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Lecture 10

ANTH-101 Lecture Notes - Lecture 10: Benjamin Lee Whorf, Edward Sapir, European Colonialism


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Leslie Dawson

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Language and Communication: an Introduction to Anthropological Linguistics
Language and Linguistics
Language: the system of arbitrary vocal symbols we use to encode our experience of the
oIncluding non-verbal human communication.
Facial expression and body stance
Tone of voice
Signs and symbols (e.g. music, algebra, road signs)
Language vs. speech
Linguistics: the scientific study of language.
oHistorical linguistics – how language changes over time and why
oDescriptive linguistics – describing the structure of the language
oSociolinguistics – how we speak in certain social contexts/relationships
Nonhuman Communication
Systems of communication are not unique to humans.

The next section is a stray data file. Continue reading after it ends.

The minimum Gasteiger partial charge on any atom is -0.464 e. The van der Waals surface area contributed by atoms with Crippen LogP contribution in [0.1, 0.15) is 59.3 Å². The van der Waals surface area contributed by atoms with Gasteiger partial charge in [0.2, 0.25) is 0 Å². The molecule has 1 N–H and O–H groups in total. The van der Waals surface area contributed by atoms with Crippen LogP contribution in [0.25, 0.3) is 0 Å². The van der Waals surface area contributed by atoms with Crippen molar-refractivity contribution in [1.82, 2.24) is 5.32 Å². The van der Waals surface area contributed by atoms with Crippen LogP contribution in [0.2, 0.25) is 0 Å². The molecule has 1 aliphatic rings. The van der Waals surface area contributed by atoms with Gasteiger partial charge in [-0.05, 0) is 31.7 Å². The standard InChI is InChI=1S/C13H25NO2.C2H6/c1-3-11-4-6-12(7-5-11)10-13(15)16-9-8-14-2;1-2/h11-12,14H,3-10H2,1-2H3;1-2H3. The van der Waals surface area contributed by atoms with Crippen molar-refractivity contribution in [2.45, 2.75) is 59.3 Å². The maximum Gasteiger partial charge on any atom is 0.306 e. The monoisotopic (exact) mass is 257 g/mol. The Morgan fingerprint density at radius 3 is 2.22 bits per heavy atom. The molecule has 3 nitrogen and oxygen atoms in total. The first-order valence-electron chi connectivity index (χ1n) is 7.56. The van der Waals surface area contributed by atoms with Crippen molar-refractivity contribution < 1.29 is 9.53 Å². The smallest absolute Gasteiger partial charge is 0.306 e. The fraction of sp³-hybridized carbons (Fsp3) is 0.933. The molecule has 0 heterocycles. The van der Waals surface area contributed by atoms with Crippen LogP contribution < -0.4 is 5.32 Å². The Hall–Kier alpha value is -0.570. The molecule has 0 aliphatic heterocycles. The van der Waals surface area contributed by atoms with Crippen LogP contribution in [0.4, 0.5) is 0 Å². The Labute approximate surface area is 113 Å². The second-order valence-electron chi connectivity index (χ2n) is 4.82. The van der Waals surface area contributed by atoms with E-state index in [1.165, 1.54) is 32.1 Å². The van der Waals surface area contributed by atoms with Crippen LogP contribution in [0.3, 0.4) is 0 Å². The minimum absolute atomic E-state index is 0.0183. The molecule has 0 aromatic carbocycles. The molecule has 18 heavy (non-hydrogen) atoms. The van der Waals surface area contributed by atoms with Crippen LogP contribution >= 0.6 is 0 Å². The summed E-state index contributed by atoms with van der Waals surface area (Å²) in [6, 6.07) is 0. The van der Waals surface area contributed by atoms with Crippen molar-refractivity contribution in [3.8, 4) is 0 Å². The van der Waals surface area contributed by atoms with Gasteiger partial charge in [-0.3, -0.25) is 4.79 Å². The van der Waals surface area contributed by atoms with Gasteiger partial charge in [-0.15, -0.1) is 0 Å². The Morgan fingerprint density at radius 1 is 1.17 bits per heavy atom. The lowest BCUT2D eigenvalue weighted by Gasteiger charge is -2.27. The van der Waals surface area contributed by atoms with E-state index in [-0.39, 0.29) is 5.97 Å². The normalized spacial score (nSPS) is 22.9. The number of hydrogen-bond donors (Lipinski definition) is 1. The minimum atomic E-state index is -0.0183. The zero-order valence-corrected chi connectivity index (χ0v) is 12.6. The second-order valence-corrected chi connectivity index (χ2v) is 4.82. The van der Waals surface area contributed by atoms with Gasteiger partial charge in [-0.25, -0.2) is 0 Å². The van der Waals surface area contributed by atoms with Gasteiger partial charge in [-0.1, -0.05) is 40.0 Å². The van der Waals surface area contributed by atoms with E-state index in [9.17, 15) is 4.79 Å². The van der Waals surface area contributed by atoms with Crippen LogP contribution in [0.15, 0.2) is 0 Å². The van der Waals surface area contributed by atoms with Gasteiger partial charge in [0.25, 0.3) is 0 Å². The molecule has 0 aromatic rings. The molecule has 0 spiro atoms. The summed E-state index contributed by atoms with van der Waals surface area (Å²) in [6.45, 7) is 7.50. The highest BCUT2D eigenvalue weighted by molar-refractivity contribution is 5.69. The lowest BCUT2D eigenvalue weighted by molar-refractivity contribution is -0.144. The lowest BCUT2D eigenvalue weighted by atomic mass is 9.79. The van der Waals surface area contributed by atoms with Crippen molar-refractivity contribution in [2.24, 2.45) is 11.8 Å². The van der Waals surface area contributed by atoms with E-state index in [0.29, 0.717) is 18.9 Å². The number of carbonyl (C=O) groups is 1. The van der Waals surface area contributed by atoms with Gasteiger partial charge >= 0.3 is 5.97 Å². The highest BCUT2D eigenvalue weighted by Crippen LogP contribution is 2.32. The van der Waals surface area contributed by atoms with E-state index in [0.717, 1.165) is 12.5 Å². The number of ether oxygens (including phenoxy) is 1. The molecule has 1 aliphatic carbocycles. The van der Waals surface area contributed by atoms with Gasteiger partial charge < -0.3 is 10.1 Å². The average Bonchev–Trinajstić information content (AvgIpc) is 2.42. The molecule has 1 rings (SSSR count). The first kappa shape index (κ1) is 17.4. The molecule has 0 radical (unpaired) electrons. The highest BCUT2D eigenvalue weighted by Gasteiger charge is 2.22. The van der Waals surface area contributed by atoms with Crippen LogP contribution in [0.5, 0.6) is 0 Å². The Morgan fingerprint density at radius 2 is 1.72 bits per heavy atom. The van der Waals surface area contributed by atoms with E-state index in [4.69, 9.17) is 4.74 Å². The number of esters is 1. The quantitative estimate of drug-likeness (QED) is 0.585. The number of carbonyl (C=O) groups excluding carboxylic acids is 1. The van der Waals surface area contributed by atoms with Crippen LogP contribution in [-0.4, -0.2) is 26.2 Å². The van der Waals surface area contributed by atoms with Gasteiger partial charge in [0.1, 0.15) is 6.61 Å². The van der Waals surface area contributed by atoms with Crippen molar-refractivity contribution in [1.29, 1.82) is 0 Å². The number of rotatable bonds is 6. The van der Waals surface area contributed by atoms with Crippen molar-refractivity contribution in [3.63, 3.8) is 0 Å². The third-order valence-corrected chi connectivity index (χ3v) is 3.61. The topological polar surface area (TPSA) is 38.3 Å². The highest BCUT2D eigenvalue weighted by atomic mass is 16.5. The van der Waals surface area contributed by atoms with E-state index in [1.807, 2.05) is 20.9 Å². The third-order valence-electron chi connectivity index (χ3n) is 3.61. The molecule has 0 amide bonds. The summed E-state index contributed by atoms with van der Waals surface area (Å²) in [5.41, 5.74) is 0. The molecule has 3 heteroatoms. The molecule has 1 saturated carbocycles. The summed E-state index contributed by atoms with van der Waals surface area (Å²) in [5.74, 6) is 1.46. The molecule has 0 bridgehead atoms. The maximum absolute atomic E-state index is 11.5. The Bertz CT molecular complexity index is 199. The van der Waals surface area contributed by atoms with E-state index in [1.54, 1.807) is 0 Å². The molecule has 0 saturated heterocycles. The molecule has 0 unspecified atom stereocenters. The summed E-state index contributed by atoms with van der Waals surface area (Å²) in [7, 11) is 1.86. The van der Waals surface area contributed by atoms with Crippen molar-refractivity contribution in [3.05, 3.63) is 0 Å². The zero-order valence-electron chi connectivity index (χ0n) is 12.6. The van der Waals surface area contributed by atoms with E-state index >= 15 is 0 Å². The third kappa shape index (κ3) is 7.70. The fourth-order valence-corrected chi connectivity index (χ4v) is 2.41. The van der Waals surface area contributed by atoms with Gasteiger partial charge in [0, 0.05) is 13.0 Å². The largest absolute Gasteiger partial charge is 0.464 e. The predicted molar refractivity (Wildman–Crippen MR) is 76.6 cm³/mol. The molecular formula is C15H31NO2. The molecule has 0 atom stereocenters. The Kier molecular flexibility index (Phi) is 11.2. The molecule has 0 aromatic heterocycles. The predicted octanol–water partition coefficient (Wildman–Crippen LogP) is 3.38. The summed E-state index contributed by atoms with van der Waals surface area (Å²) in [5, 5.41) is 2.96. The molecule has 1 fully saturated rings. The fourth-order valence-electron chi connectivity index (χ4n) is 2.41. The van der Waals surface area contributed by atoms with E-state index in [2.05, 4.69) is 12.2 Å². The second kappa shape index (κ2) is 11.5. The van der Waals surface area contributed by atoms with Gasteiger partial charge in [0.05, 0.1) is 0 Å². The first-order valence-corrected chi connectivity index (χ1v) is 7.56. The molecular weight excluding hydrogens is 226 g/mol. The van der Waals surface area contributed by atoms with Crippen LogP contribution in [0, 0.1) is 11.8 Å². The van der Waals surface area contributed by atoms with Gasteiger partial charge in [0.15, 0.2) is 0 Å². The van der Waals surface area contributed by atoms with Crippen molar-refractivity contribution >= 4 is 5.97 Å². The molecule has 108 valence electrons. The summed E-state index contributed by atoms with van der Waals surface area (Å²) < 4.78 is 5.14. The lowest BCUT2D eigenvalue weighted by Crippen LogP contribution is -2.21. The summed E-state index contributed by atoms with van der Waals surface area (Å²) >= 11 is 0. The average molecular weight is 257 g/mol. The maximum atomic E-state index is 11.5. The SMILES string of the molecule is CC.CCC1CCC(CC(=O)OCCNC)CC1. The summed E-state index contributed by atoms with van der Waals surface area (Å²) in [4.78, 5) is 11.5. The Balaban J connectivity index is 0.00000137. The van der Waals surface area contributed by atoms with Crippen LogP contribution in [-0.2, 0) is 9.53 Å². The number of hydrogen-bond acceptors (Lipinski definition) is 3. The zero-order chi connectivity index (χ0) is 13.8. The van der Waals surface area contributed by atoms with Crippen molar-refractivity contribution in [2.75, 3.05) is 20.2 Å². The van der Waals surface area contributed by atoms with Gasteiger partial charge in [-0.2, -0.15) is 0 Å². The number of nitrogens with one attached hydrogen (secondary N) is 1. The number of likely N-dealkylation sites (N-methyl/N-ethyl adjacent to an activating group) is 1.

oCan be produced in a variety of ways; sound, odor and body movement.
Primates use all three, but mostly rely on sound.
oCall systems (e.g. Vervet monkeys’ three calls for predator)
Studies involving chimps and gorillas and American Sign Language (ASL)
Non-human primates have the ability to ‘”symbol” – to refer to something with an
arbitrary “label”.
oE.g. Koko extended the sign for drinking straw to hoses and plastic tubing.
oE.g. Washoe (chimp) used the sign dirty (feces, dirt) for “dirty Roger” when her
trainer Roger didn’t give her what she wanted.
The Relationship between Language, Culture, and Worldview
Worldview: encompassing pictures of reality created by members of societies.
oShared assumptions, habits and material culture.
oE.g. Euro-American and Indigenous hunters views of nature.
How do Euro-Americans view animals?
What are the cultural influences on language?
oLexical context (focal vocabulary)
Are there linguistic influences on culture?
oLinguistic relativity principle (Sapir-Whorf hypothesis)
Lexical Content (Focal Vocabulary)
Words that reflect the important aspects of the culture and/or environment.
oE.g. the number of words the Inuit language has for snow.
oE.g. the number of words the Nuer language has for cattle.
Linguistic Relativity Principle
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